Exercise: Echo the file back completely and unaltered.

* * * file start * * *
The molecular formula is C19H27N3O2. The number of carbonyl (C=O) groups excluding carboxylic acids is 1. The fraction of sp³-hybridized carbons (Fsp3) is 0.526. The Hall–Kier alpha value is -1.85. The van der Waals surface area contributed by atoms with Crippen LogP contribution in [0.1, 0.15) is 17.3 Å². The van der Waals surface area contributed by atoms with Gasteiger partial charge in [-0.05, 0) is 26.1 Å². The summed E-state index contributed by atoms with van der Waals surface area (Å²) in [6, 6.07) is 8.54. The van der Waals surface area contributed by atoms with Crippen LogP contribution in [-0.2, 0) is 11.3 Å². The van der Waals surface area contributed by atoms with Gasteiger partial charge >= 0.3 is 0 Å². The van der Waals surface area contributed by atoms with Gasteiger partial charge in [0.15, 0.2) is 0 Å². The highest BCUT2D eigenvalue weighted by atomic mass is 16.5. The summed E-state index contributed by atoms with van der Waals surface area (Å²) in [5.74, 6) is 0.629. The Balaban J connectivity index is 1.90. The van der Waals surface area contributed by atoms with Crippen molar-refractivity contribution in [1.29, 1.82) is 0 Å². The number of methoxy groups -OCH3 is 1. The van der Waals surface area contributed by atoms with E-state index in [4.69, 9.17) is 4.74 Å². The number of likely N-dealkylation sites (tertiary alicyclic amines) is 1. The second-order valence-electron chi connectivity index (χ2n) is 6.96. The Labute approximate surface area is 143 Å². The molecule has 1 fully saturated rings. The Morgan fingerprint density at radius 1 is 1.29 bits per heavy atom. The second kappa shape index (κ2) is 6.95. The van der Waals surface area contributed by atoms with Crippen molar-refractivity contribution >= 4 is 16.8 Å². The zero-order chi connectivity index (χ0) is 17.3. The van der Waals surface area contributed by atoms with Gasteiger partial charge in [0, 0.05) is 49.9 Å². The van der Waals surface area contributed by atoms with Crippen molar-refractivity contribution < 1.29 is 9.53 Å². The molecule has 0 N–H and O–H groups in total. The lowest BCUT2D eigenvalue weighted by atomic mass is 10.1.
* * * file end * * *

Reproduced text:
The molecular formula is C19H27N3O2. The number of carbonyl (C=O) groups excluding carboxylic acids is 1. The fraction of sp³-hybridized carbons (Fsp3) is 0.526. The Hall–Kier alpha value is -1.85. The van der Waals surface area contributed by atoms with Crippen LogP contribution in [0.1, 0.15) is 17.3 Å². The van der Waals surface area contributed by atoms with Gasteiger partial charge in [-0.05, 0) is 26.1 Å². The summed E-state index contributed by atoms with van der Waals surface area (Å²) in [6, 6.07) is 8.54. The van der Waals surface area contributed by atoms with Crippen LogP contribution in [-0.2, 0) is 11.3 Å². The van der Waals surface area contributed by atoms with Gasteiger partial charge >= 0.3 is 0 Å². The van der Waals surface area contributed by atoms with Gasteiger partial charge in [0.15, 0.2) is 0 Å². The highest BCUT2D eigenvalue weighted by atomic mass is 16.5. The summed E-state index contributed by atoms with van der Waals surface area (Å²) in [5.74, 6) is 0.629. The Balaban J connectivity index is 1.90. The van der Waals surface area contributed by atoms with Crippen molar-refractivity contribution in [1.29, 1.82) is 0 Å². The number of methoxy groups -OCH3 is 1. The van der Waals surface area contributed by atoms with E-state index in [4.69, 9.17) is 4.74 Å². The number of likely N-dealkylation sites (tertiary alicyclic amines) is 1. The second-order valence-electron chi connectivity index (χ2n) is 6.96. The Labute approximate surface area is 143 Å². The molecule has 1 fully saturated rings. The Morgan fingerprint density at radius 1 is 1.29 bits per heavy atom. The second kappa shape index (κ2) is 6.95. The van der Waals surface area contributed by atoms with Crippen molar-refractivity contribution >= 4 is 16.8 Å². The zero-order chi connectivity index (χ0) is 17.3. The van der Waals surface area contributed by atoms with Gasteiger partial charge in [0, 0.05) is 49.9 Å². The van der Waals surface area contributed by atoms with Crippen molar-refractivity contribution < 1.29 is 9.53 Å². The molecule has 0 N–H and O–H groups in total. The lowest BCUT2D eigenvalue weighted by atomic mass is 10.1.